Pet Store Chains and Puppy Mills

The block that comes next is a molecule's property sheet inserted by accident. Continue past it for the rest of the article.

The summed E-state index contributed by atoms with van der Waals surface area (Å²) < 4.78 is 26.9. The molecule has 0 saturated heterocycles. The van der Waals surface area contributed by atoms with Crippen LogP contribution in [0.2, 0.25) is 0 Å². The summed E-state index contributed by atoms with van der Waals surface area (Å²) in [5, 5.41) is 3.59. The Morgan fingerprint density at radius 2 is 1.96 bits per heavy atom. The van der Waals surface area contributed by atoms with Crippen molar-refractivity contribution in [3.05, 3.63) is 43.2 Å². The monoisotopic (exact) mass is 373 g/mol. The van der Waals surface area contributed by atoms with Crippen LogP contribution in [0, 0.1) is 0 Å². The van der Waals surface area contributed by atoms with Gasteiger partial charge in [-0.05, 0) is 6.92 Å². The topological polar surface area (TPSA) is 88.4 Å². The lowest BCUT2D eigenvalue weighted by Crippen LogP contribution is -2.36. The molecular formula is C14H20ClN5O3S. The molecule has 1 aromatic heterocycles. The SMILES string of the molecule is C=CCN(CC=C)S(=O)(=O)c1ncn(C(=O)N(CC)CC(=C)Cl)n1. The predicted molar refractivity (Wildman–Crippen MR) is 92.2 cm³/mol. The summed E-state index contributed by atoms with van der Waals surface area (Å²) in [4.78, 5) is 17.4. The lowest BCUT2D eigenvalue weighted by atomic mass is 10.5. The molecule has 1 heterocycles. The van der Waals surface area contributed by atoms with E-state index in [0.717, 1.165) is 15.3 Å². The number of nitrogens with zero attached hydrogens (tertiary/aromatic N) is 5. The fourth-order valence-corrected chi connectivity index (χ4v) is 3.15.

Puppy mills have become a very common problem in the United States. Many pet stores have stopped selling puppies because of the large amount of bad publicity puppy mills have been getting in the last few years. Other pet stores still sell puppies that have been bought from puppy mills. They may claim that the puppies came from breeders that they know who raise their puppies in facilities that have been approved by the USDA. They may also provide health certificates, health guarantees, registration and papers for each puppy. First of all, anyone who raises puppies can claim the title of breeder. There are no special licensing requirements to use that designation. The USDA has minimal requirements for what is considered acceptable housing arrangements for dogs and puppies. Most often, the dogs are kept in small dog cages with food and water. The bottom of each cage is a grate that allows waste to fall through and the cages are never actually cleaned. Female dogs are bred constantly until they cease to produce satisfactory litters and are then disposed of. Health certificates and guarantees protect the pet store more than the customer. Most of the health inspections are spotty and don’t check for routine things. When the customer purchases the puppy, takes it home and then it becomes ill, the store is free from blame because it provided a certificate and guarantee that the puppy was perfectly healthy at the time of purchase. Registration and papers do not guarantee that the puppy is healthy and in good condition. They simply tell you the lineage of the dog, which may have been good before the puppy mill owner got involved. So how do you avoid supporting the puppy mills? For starters, many pet store chains have stopped selling puppies in store. Many of them now work with local humane societies and have one day or more a week where the humane society is on site with puppies that are up for adoption. You can go to your local pet store on one of those days or you can visit your local humane society at any time. They often have purebred dogs available for adoption. Their dogs are also up to date on shots and have usually been spayed or neutered as well. Another option is to find breeders in your area. Not puppy mill owners, but breeders who have no more than three female dogs that they breed for puppies. Visit the breeder and look at the accommodations for the dogs. Make sure that they are clean and well cared for before agreeing to purchase a puppy from the breeder.

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